Meteorites from the Lut Desert (Iran)

Hamed Pourkhorsandi, Jérôme Gattacceca, Pierre Rochette, Massimo D’Orazio, Hojat Kamali, Roberto de Avillez, Sonia Letichevsky, Morteza Djamali, Hassan Mirnejad, Vinciane Debaille, A. J. Timothy Jull

Meteoritics & Planetary Science
First Published: 29 May 2019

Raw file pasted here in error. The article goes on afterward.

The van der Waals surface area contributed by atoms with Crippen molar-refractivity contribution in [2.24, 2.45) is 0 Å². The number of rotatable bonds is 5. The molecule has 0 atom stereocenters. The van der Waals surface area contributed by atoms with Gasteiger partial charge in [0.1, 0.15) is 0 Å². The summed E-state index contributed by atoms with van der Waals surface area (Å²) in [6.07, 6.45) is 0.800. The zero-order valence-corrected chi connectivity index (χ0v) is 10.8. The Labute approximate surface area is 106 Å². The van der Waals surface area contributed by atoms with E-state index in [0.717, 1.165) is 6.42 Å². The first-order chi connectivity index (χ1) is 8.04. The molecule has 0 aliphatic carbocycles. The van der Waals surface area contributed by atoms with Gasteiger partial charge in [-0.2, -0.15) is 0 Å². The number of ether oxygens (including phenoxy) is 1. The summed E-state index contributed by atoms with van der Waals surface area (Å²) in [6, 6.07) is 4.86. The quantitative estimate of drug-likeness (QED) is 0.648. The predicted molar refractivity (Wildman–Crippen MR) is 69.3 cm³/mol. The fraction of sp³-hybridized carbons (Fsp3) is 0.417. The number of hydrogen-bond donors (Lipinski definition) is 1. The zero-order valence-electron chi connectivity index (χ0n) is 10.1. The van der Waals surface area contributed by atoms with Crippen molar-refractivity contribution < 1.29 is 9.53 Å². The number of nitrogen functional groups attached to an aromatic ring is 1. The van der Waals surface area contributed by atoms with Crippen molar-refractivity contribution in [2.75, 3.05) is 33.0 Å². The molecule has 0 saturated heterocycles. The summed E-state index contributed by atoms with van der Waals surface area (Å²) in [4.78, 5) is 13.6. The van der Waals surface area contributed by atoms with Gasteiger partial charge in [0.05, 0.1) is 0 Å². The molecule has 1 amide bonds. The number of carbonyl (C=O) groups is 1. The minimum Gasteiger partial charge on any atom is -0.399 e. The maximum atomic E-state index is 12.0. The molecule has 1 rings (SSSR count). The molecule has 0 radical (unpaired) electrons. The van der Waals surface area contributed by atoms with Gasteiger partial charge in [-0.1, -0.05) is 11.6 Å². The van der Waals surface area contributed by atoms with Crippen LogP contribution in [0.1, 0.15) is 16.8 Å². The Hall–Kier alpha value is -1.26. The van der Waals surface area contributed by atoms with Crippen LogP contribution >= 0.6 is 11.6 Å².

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“We present for the first time a detailed report on the discovery of a new meteorite collection region in the Lut Desert, eastern–southeastern Iran, describing its geological, morphological, and climatic setting. Our search campaigns, alongside with the activity of meteorite hunters, yielded >200 meteorite finds. Here, we report on their classification, spatial distribution, and terrestrial weathering. All the collected meteorites are ordinary chondrites (OCs). The most abundant by far are the highly weathered paired H5 distributed in the northwest of Kalut area (central Lut, Kerman dense collection area). The second are well‐preserved paired L5 also found in Kalut region. A detailed study of the geochemistry and mineralogy of selected meteorites reveals significant effects of terrestrial weathering. Fe,Ni metal (hereafter simply metal) and troilite are transformed into Fe oxyhydroxides. A rather unusual type of troilite weathering to pyrite/marcasite is observed in most of the Lut Desert meteorites. Magnetic measurements and X‐ray diffractometry confirm the occurrence of terrestrial weathering products, with the dominance of maghemite, goethite, and hematite. Mobile elements, such as Li, Sr, Mo, Ba, Tl, Th, and U, are enriched with respect to fresh falls. Meanwhile, a decrease in the V, Cr, Co, Rb (and possibly Fe) due to terrestrial weathering is detectable. The total carbon and CaCO3 is higher than in samples from other hot deserts. The weathering effects observed in the Lut Desert OCs can be used as distinctive indicators to distinguish them from meteorites from other regions of the Earth. Measurements of terrestrial age (14C) show a range of 10–30 ka, which is in the range of ages reported for meteorites from other hot deserts except the Atacama Desert (Chile). Considering the high potential of the Lut Desert in meteorite preservation, systematic works should lead to the discovery of more samples giving access to interesting material for future studies.”